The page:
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The Life of Napoleon I (Volume 1 of 2) by Rose

Could the others be regained by France


were these sentiments felt by him alone. In a paper which Talleyrand read to the Institute of France in July, 1797, that far-seeing statesman had dwelt upon the pacifying influences exerted by foreign commerce and colonial settlements on a too introspective nation. His words bear witness to the keenness of his insight into the maladies of his own people and the sources of social and political strength enjoyed by the United States, where he had recently sojourned. Referring to their speedy recovery from the tumults of their revolution, he said: "The true Lethe after passing through a revolution is to be found in the opening out to men of every avenue of hope.--Revolutions leave behind them a general restlessness of mind, a need of movement." That need was met in America by man's warfare against the forest, the flood, and the prairie. France must therefore possess colonies as intellectual and political safety-valves; and in his graceful, airy style he touched on the advantages offered by Egypt, Louisiana, and West Africa, both for their intrinsic value and as opening the door of work and of hope to a brain-sick generation.

Following up this clue, Bonaparte, at a somewhat later date, remarked the tendency of the French people, now that the revolutionary strifes were past, to settle down contentedly on their own little plots; and he emphasized the need of a colonial policy such as would widen the national life. The remark has been largely justified

by events; and doubtless he discerned in the agrarian reforms of the Revolution an influence unfavourable to that racial dispersion which, under wise guidance, builds up an oceanic empire. The grievances of the _ancien regime_ had helped to scatter on the shores of the St. Lawrence the seeds of a possible New France. Primogeniture was ever driving from England her younger sons to found New Englands and expand the commerce of the motherland. Let not France now rest at home, content with her perfect laws and with the conquest of her "natural frontiers." Let her rather strive to regain the first place in colonial activity which the follies of Louis XV. and the secular jealousy of Albion had filched from her. In the effort she would extend the bounds of civilization, lay the ghost of Jacobinism, satisfy military and naval adventures, and unconsciously revert to the ideas and governmental methods of the age of _le grand monarque_.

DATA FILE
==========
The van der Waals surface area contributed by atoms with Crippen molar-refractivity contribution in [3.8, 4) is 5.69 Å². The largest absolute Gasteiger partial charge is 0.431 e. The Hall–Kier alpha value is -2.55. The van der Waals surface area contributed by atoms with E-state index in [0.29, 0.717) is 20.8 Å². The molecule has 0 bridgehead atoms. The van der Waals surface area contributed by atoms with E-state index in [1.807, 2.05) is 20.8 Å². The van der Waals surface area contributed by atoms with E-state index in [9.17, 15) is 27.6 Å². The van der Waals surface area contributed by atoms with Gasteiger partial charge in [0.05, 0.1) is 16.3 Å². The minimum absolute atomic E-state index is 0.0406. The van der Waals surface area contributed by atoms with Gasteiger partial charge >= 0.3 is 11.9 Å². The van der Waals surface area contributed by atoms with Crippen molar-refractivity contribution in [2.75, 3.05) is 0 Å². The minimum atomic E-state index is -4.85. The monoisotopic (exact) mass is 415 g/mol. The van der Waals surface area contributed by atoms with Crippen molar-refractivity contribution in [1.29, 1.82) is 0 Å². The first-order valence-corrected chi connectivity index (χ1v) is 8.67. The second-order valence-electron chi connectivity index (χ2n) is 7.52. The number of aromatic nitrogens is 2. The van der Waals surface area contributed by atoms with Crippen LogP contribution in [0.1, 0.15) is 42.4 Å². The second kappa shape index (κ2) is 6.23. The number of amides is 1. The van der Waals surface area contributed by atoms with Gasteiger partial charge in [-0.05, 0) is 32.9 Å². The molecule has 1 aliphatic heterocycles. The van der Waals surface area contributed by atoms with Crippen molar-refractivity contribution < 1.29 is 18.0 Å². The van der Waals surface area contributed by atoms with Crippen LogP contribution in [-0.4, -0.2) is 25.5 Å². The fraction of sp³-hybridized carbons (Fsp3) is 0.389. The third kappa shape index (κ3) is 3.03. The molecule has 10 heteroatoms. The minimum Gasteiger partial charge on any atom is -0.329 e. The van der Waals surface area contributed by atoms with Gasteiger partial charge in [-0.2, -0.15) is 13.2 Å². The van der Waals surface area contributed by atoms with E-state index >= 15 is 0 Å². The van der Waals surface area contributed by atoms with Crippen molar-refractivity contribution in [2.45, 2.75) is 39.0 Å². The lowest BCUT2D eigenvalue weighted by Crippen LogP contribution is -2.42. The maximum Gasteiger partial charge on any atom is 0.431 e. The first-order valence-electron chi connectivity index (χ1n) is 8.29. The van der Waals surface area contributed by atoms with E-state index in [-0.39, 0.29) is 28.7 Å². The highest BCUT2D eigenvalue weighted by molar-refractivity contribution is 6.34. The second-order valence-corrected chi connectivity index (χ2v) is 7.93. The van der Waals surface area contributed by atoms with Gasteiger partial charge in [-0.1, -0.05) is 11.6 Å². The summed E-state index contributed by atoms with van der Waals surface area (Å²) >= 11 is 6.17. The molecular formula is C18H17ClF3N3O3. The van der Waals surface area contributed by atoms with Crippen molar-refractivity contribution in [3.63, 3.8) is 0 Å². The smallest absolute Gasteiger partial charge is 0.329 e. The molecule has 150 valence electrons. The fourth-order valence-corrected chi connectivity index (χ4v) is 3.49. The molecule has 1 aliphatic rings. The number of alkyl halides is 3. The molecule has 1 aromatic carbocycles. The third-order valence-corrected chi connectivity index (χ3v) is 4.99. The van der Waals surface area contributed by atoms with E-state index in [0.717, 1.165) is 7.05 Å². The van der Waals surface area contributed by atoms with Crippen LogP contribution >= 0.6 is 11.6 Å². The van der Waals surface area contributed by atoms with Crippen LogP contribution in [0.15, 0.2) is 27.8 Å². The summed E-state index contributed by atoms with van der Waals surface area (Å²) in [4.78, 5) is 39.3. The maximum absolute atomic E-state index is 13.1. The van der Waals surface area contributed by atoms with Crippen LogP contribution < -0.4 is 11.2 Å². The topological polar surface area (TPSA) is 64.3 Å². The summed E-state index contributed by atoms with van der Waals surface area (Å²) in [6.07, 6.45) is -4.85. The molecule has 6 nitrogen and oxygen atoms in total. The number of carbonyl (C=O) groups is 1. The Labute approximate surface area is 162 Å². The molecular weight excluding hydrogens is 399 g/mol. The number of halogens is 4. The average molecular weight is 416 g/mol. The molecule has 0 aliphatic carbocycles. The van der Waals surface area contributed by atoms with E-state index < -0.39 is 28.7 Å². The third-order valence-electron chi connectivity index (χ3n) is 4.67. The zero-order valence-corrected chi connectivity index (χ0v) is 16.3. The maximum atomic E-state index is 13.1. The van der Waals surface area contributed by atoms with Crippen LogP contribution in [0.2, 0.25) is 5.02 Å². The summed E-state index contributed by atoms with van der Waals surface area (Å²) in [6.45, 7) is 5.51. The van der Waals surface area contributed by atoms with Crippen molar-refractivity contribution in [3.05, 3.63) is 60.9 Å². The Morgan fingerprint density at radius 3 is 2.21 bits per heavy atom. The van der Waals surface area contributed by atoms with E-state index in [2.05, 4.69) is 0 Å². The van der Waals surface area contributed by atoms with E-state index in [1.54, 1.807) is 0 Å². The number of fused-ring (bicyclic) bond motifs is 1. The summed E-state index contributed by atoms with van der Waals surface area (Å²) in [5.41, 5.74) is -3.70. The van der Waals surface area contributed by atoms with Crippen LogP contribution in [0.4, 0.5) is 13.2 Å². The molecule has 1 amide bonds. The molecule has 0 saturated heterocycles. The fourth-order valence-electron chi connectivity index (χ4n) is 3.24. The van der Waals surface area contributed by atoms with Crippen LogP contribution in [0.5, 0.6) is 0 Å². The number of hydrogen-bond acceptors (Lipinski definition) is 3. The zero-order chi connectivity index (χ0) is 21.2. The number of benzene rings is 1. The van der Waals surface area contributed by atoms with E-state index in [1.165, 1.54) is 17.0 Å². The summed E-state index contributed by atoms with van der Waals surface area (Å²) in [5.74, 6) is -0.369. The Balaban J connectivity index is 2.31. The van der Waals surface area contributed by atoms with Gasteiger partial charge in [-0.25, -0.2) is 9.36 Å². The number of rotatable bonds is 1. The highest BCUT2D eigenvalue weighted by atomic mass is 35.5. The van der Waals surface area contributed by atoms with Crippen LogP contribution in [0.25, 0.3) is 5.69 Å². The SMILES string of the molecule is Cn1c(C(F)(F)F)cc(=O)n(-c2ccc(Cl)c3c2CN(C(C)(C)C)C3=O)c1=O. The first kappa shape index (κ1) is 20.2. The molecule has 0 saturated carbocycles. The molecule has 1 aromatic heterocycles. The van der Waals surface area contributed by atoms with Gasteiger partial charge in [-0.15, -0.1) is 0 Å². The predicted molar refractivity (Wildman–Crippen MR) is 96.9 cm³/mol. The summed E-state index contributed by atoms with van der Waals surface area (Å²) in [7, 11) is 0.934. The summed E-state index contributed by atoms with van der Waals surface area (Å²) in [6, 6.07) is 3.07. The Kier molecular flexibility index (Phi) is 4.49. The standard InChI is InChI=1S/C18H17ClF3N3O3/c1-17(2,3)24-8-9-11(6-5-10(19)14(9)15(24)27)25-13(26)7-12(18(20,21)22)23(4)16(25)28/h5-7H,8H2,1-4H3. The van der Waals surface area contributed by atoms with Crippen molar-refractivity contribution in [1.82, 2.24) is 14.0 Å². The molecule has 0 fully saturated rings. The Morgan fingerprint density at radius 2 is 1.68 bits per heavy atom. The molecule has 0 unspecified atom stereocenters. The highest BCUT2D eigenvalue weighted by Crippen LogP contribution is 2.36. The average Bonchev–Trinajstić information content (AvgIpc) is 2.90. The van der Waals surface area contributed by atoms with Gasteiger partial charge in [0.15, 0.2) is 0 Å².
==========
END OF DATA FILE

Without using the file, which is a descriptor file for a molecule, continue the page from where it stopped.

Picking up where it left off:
The French possessions beyond the seas had never shrunk to a smaller area than in the closing years of the late war with England. The fact was confessed by the First Consul in his letter of October 7th, 1801, to Decres, the Minister for the Navy and the Colonies: "Our possessions beyond the sea, which are now in our power, are limited to Saint Domingo, Guadeloupe, the Isle of France (Mauritius), the Isle of Bourbon, Senegal, and Guiana." After rendering this involuntary homage to the prowess of the British navy, Bonaparte proceeded to describe the first measures for the organization of these colonies: for not until March 25th, 1802, when the definitive treaty of peace was signed, could the others be regained by France.

* * * * *

First in importance came the re-establishment of French authority in the large and fertile island of Hayti, or St. Domingo. It needs an effort of the imagination for the modern reader to realize the immense importance of the West Indian islands at the beginning of the century, whose close found them depressed and half bankrupt. At the earlier date, when the name Australia was unknown, and the half-starved settlement in and around Sydney represented the sole wealth of that isle of continent; when the Cape of Good Hope was looked on only as a port of call; when the United States numbered less than five and a half million souls, and the waters of the Mississippi rolled in unsullied majesty past a few petty Spanish stations--the plantations of the West Indies seemed the unfailing mine of colonial industry and commerce. Under the _ancien regime_, the trade of the French portion of San Domingo is reported to have represented more than half of her oceanic commerce. But during the Revolution the prosperity of that colony reeled under a terrible blow.

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